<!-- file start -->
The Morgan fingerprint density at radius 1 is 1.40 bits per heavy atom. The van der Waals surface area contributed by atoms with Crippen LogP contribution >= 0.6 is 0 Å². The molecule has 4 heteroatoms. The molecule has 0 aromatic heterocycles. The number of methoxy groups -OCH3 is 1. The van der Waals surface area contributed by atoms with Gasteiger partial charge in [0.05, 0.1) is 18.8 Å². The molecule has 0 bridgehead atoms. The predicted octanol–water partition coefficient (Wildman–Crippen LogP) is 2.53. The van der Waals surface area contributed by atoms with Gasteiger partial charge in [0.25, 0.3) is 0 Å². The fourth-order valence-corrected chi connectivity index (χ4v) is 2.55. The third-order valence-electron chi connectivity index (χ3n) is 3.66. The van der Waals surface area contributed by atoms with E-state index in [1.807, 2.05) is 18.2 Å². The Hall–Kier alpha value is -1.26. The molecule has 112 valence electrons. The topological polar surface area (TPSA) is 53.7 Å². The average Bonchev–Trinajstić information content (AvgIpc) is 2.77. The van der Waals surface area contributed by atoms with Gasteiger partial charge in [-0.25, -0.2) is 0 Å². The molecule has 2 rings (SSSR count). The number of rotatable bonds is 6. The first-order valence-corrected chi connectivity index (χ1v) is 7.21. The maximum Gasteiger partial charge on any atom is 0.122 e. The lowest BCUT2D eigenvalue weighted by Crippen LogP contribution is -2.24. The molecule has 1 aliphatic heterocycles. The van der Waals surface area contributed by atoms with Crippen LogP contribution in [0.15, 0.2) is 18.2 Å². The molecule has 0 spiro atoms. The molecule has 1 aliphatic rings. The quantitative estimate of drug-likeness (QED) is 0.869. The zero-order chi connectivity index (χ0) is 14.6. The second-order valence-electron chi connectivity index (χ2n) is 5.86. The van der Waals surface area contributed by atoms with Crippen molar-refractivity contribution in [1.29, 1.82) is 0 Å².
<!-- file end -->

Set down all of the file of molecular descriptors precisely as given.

The Morgan fingerprint density at radius 1 is 1.40 bits per heavy atom. The van der Waals surface area contributed by atoms with Crippen LogP contribution >= 0.6 is 0 Å². The molecule has 4 heteroatoms. The molecule has 0 aromatic heterocycles. The number of methoxy groups -OCH3 is 1. The van der Waals surface area contributed by atoms with Gasteiger partial charge in [0.05, 0.1) is 18.8 Å². The molecule has 0 bridgehead atoms. The predicted octanol–water partition coefficient (Wildman–Crippen LogP) is 2.53. The van der Waals surface area contributed by atoms with Gasteiger partial charge in [0.25, 0.3) is 0 Å². The fourth-order valence-corrected chi connectivity index (χ4v) is 2.55. The third-order valence-electron chi connectivity index (χ3n) is 3.66. The van der Waals surface area contributed by atoms with E-state index in [1.807, 2.05) is 18.2 Å². The Hall–Kier alpha value is -1.26. The molecule has 112 valence electrons. The topological polar surface area (TPSA) is 53.7 Å². The average Bonchev–Trinajstić information content (AvgIpc) is 2.77. The van der Waals surface area contributed by atoms with Gasteiger partial charge in [-0.25, -0.2) is 0 Å². The molecule has 2 rings (SSSR count). The number of rotatable bonds is 6. The first-order valence-corrected chi connectivity index (χ1v) is 7.21. The maximum Gasteiger partial charge on any atom is 0.122 e. The lowest BCUT2D eigenvalue weighted by Crippen LogP contribution is -2.24. The molecule has 1 aliphatic heterocycles. The van der Waals surface area contributed by atoms with Crippen LogP contribution in [0.15, 0.2) is 18.2 Å². The molecule has 0 spiro atoms. The molecule has 1 aliphatic rings. The quantitative estimate of drug-likeness (QED) is 0.869. The zero-order chi connectivity index (χ0) is 14.6. The second-order valence-electron chi connectivity index (χ2n) is 5.86. The van der Waals surface area contributed by atoms with Crippen molar-refractivity contribution in [1.29, 1.82) is 0 Å².